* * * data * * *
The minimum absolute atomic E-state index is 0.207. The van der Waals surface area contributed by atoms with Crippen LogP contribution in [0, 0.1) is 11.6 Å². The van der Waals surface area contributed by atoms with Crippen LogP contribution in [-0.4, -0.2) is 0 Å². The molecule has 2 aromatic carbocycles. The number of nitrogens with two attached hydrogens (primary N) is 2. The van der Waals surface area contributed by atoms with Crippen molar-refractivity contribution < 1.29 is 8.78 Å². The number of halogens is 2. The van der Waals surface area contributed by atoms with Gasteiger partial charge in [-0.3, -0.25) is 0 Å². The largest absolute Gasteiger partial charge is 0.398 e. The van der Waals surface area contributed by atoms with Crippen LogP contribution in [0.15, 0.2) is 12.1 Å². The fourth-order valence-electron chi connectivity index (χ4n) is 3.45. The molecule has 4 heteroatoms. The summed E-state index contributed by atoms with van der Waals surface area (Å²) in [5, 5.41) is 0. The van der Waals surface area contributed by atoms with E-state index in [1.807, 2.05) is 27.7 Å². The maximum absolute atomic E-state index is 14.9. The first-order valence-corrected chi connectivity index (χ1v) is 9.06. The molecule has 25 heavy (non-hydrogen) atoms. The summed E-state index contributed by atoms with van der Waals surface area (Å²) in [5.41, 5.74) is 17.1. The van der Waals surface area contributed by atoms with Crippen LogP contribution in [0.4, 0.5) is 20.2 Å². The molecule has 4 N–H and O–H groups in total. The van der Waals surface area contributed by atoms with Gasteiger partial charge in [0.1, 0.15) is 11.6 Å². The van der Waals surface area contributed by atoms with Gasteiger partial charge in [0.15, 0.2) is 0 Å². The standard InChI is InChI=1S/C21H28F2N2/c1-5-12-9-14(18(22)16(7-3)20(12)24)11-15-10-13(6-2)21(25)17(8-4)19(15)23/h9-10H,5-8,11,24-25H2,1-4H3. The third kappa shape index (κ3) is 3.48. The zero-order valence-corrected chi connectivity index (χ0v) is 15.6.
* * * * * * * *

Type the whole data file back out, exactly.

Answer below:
The minimum absolute atomic E-state index is 0.207. The van der Waals surface area contributed by atoms with Crippen LogP contribution in [0, 0.1) is 11.6 Å². The van der Waals surface area contributed by atoms with Crippen LogP contribution in [-0.4, -0.2) is 0 Å². The molecule has 2 aromatic carbocycles. The number of nitrogens with two attached hydrogens (primary N) is 2. The van der Waals surface area contributed by atoms with Crippen molar-refractivity contribution < 1.29 is 8.78 Å². The number of halogens is 2. The van der Waals surface area contributed by atoms with Gasteiger partial charge in [-0.3, -0.25) is 0 Å². The largest absolute Gasteiger partial charge is 0.398 e. The van der Waals surface area contributed by atoms with Crippen LogP contribution in [0.15, 0.2) is 12.1 Å². The fourth-order valence-electron chi connectivity index (χ4n) is 3.45. The molecule has 4 heteroatoms. The summed E-state index contributed by atoms with van der Waals surface area (Å²) in [5, 5.41) is 0. The van der Waals surface area contributed by atoms with E-state index in [1.807, 2.05) is 27.7 Å². The maximum absolute atomic E-state index is 14.9. The first-order valence-corrected chi connectivity index (χ1v) is 9.06. The molecule has 25 heavy (non-hydrogen) atoms. The summed E-state index contributed by atoms with van der Waals surface area (Å²) in [5.41, 5.74) is 17.1. The van der Waals surface area contributed by atoms with Crippen LogP contribution in [0.4, 0.5) is 20.2 Å². The molecule has 4 N–H and O–H groups in total. The van der Waals surface area contributed by atoms with Gasteiger partial charge in [0.1, 0.15) is 11.6 Å². The van der Waals surface area contributed by atoms with Gasteiger partial charge in [0.15, 0.2) is 0 Å². The standard InChI is InChI=1S/C21H28F2N2/c1-5-12-9-14(18(22)16(7-3)20(12)24)11-15-10-13(6-2)21(25)17(8-4)19(15)23/h9-10H,5-8,11,24-25H2,1-4H3. The third kappa shape index (κ3) is 3.48. The zero-order valence-corrected chi connectivity index (χ0v) is 15.6.